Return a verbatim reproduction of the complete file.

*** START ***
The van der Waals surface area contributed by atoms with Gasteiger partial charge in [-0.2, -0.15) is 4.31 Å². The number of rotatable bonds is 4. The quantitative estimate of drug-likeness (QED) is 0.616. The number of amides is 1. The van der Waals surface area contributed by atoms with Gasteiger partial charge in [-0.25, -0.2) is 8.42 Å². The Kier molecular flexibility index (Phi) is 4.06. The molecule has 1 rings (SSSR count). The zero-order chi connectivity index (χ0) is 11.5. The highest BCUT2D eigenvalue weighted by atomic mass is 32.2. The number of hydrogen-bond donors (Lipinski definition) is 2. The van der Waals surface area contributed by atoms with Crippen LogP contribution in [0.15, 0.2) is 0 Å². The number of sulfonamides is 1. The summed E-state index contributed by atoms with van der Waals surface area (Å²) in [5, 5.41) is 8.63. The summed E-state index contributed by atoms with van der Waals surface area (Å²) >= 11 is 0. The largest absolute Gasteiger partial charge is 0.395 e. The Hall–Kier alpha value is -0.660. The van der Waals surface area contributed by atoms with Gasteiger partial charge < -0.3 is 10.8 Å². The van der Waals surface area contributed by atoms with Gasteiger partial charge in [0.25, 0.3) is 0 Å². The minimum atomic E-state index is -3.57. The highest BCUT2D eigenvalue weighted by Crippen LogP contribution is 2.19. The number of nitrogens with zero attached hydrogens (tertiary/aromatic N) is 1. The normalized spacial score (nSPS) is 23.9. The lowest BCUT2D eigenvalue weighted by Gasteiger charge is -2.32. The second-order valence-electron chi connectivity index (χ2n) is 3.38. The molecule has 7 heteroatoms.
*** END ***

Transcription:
The van der Waals surface area contributed by atoms with Gasteiger partial charge in [-0.2, -0.15) is 4.31 Å². The number of rotatable bonds is 4. The quantitative estimate of drug-likeness (QED) is 0.616. The number of amides is 1. The van der Waals surface area contributed by atoms with Gasteiger partial charge in [-0.25, -0.2) is 8.42 Å². The Kier molecular flexibility index (Phi) is 4.06. The molecule has 1 rings (SSSR count). The zero-order chi connectivity index (χ0) is 11.5. The highest BCUT2D eigenvalue weighted by atomic mass is 32.2. The number of hydrogen-bond donors (Lipinski definition) is 2. The van der Waals surface area contributed by atoms with Crippen LogP contribution in [0.15, 0.2) is 0 Å². The number of sulfonamides is 1. The summed E-state index contributed by atoms with van der Waals surface area (Å²) in [5, 5.41) is 8.63. The summed E-state index contributed by atoms with van der Waals surface area (Å²) >= 11 is 0. The largest absolute Gasteiger partial charge is 0.395 e. The Hall–Kier alpha value is -0.660. The van der Waals surface area contributed by atoms with Gasteiger partial charge < -0.3 is 10.8 Å². The van der Waals surface area contributed by atoms with Gasteiger partial charge in [0.25, 0.3) is 0 Å². The minimum atomic E-state index is -3.57. The highest BCUT2D eigenvalue weighted by Crippen LogP contribution is 2.19. The number of nitrogens with zero attached hydrogens (tertiary/aromatic N) is 1. The normalized spacial score (nSPS) is 23.9. The lowest BCUT2D eigenvalue weighted by Gasteiger charge is -2.32. The second-order valence-electron chi connectivity index (χ2n) is 3.38. The molecule has 7 heteroatoms.